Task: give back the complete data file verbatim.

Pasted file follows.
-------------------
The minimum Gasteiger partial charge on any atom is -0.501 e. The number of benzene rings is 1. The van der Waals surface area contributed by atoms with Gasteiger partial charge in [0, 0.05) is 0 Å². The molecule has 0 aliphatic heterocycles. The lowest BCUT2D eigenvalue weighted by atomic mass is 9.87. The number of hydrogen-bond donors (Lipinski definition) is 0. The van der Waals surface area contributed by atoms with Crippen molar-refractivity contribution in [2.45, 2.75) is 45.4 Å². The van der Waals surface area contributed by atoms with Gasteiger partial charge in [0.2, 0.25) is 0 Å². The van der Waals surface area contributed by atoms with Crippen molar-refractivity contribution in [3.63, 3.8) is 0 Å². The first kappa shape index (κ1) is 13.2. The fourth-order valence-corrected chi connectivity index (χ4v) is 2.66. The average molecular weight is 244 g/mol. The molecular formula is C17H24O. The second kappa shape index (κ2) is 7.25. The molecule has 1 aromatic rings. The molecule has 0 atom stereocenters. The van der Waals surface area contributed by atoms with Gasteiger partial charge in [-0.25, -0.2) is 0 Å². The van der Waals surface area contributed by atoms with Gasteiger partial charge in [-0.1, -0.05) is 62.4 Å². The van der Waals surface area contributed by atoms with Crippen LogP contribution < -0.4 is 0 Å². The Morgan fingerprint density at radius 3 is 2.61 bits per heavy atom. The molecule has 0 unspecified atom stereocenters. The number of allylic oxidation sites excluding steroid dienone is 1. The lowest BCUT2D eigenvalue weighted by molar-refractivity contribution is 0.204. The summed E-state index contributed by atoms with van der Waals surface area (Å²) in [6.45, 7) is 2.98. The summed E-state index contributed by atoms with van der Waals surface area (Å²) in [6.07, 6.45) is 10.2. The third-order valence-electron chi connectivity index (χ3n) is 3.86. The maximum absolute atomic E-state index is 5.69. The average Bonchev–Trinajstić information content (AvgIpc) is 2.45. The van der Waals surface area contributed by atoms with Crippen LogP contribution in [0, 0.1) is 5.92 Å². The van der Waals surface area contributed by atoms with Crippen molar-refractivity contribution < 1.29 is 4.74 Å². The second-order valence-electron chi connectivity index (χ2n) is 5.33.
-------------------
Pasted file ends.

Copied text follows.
The minimum Gasteiger partial charge on any atom is -0.501 e. The number of benzene rings is 1. The van der Waals surface area contributed by atoms with Gasteiger partial charge in [0, 0.05) is 0 Å². The molecule has 0 aliphatic heterocycles. The lowest BCUT2D eigenvalue weighted by atomic mass is 9.87. The number of hydrogen-bond donors (Lipinski definition) is 0. The van der Waals surface area contributed by atoms with Crippen molar-refractivity contribution in [2.45, 2.75) is 45.4 Å². The van der Waals surface area contributed by atoms with Gasteiger partial charge in [0.2, 0.25) is 0 Å². The van der Waals surface area contributed by atoms with Crippen molar-refractivity contribution in [3.63, 3.8) is 0 Å². The first kappa shape index (κ1) is 13.2. The fourth-order valence-corrected chi connectivity index (χ4v) is 2.66. The average molecular weight is 244 g/mol. The molecular formula is C17H24O. The second kappa shape index (κ2) is 7.25. The molecule has 1 aromatic rings. The molecule has 0 atom stereocenters. The van der Waals surface area contributed by atoms with Gasteiger partial charge in [-0.25, -0.2) is 0 Å². The van der Waals surface area contributed by atoms with Gasteiger partial charge in [-0.1, -0.05) is 62.4 Å². The van der Waals surface area contributed by atoms with Crippen LogP contribution < -0.4 is 0 Å². The Morgan fingerprint density at radius 3 is 2.61 bits per heavy atom. The molecule has 0 unspecified atom stereocenters. The number of allylic oxidation sites excluding steroid dienone is 1. The lowest BCUT2D eigenvalue weighted by molar-refractivity contribution is 0.204. The summed E-state index contributed by atoms with van der Waals surface area (Å²) in [6.45, 7) is 2.98. The summed E-state index contributed by atoms with van der Waals surface area (Å²) in [6.07, 6.45) is 10.2. The third-order valence-electron chi connectivity index (χ3n) is 3.86. The maximum absolute atomic E-state index is 5.69. The average Bonchev–Trinajstić information content (AvgIpc) is 2.45. The van der Waals surface area contributed by atoms with Crippen LogP contribution in [0, 0.1) is 5.92 Å². The van der Waals surface area contributed by atoms with Crippen molar-refractivity contribution < 1.29 is 4.74 Å². The second-order valence-electron chi connectivity index (χ2n) is 5.33.